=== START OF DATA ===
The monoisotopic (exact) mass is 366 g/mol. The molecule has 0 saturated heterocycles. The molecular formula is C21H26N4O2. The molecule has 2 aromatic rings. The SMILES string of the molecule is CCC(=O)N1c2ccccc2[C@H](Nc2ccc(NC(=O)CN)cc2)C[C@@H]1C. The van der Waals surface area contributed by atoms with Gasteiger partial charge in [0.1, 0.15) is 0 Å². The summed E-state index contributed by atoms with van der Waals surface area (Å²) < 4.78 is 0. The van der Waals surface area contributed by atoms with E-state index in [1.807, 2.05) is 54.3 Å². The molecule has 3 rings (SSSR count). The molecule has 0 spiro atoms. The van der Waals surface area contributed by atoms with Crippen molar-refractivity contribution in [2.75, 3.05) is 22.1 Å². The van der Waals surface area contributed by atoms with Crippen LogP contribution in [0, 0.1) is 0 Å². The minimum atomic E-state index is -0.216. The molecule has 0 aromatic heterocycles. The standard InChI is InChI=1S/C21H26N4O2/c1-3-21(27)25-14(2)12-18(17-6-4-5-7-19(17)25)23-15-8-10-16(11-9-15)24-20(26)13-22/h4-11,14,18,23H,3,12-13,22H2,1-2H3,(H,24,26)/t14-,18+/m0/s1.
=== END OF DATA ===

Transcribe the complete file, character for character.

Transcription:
The monoisotopic (exact) mass is 366 g/mol. The molecule has 0 saturated heterocycles. The molecular formula is C21H26N4O2. The molecule has 2 aromatic rings. The SMILES string of the molecule is CCC(=O)N1c2ccccc2[C@H](Nc2ccc(NC(=O)CN)cc2)C[C@@H]1C. The van der Waals surface area contributed by atoms with Gasteiger partial charge in [0.1, 0.15) is 0 Å². The summed E-state index contributed by atoms with van der Waals surface area (Å²) < 4.78 is 0. The van der Waals surface area contributed by atoms with E-state index in [1.807, 2.05) is 54.3 Å². The molecule has 3 rings (SSSR count). The molecule has 0 spiro atoms. The van der Waals surface area contributed by atoms with Crippen molar-refractivity contribution in [2.75, 3.05) is 22.1 Å². The van der Waals surface area contributed by atoms with Crippen LogP contribution in [0, 0.1) is 0 Å². The minimum atomic E-state index is -0.216. The molecule has 0 aromatic heterocycles. The standard InChI is InChI=1S/C21H26N4O2/c1-3-21(27)25-14(2)12-18(17-6-4-5-7-19(17)25)23-15-8-10-16(11-9-15)24-20(26)13-22/h4-11,14,18,23H,3,12-13,22H2,1-2H3,(H,24,26)/t14-,18+/m0/s1.